King James VI and I and His English Parliaments is an expanded version of the Trevelyan Lectures Conrad gave at Cambridge in 1995, edited and brought to the press by Richard Cust and Andrew Thrush.
Unfortunately, Colin Kidd's review is not one of those freely available on the LRB website. But I am a subscriber so I can give you a few extracts:
"A chain-smoker in an ill-fitting suit, who carried his voluminous notes around in supermarket carrier bags, the 5th Earl Russell defied most conventional stereotypes of the aristocrat."It is hard to believe that it is seven years since Conrad died, yet already a world in which a student could wander into the Palace of Westminster for a tutorial seems like a lost Eden.
"He was never one to stand his ground in the face of persuasive evidence, even when presented by the most junior colleagues or postgraduates, and was constantly redefining his position in the light of the work of other historians."
"Russell’s arrival in the House of Lords after the death of his half-brother in 1987 changed the focus of his commitments. Henceforth, he combined teaching at King’s College London, to which he moved in 1990, with his duties in the Lords, and students were happy to make the detour to the Palace of Westminster for tutorials when parliamentary business was pressing. As the Liberal Democrat spokesman on social security, he brought historical depth to his portfolio, tracing the English commitment to welfare back beyond Beveridge to the Elizabethan Poor Law."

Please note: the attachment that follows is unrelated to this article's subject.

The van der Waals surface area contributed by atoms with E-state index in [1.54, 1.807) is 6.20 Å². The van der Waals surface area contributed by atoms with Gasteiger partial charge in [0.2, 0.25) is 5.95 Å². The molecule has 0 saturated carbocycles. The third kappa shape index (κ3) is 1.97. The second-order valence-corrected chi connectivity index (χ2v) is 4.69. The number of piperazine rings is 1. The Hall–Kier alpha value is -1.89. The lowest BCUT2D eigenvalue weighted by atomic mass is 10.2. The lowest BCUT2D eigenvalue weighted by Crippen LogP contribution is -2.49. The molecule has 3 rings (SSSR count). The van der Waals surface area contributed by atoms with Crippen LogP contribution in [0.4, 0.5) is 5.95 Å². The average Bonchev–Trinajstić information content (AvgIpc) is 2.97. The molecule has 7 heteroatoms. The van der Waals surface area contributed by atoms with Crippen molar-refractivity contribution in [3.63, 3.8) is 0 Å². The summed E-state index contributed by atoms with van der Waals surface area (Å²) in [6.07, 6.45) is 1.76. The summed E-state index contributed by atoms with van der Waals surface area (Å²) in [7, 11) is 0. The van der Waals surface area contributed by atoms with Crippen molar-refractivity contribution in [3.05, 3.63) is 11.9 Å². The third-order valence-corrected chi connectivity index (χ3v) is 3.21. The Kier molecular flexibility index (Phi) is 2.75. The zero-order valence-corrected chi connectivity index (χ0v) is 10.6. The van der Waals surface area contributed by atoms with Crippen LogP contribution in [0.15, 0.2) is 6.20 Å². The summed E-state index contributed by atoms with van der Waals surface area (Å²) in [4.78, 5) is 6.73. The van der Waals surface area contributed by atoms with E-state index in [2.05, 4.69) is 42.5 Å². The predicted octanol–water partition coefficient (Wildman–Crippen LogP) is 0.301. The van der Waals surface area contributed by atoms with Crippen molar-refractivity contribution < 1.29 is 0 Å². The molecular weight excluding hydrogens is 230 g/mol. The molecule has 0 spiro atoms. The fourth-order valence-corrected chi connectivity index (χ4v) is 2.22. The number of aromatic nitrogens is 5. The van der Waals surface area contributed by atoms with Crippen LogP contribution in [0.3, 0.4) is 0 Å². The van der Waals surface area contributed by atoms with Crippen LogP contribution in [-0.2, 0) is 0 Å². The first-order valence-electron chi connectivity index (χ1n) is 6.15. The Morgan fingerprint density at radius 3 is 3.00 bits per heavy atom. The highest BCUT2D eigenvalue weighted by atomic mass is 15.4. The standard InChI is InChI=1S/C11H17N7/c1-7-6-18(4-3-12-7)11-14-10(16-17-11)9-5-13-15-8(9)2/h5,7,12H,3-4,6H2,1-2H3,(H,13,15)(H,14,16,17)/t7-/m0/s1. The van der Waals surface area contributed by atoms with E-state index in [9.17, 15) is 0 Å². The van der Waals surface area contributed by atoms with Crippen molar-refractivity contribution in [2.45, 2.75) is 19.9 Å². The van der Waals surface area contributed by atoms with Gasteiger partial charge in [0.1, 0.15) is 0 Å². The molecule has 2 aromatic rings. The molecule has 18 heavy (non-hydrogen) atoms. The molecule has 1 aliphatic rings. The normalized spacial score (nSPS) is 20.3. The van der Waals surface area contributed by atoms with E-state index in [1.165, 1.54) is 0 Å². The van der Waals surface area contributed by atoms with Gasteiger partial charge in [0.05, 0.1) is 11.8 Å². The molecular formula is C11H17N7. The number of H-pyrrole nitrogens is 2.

"The book confirms that Russell, who had more regard to historical accuracy than to his own reputation, remained to the end open-minded, daring and imaginative. He was never restricted to revisionism as doctrine, and throughout the latter half of his career he changed his mind in significant ways while still conserving the broad message of his earlier anti-Whig interpretation of history."
"Seventeenth-century Englishmen, indebted to a unitary conception of the state, could not find a way to accommodate the ‘inconvenient fact of Scottish sovereignty’. The second Anglo-Scottish Union in 1707 provided a workable compromise. Nevertheless, the English remained oblivious – some of them wilfully so – of the fact that post-1707 Britain was a new state born of an international treaty between sovereign kingdoms. The blinkers were still on when Russell was writing in the late 1990s, and, devolution notwithstanding, it still seems fair to conclude, as he did then, that ‘Britain has not yet risen to the intellectual challenge of 1603'."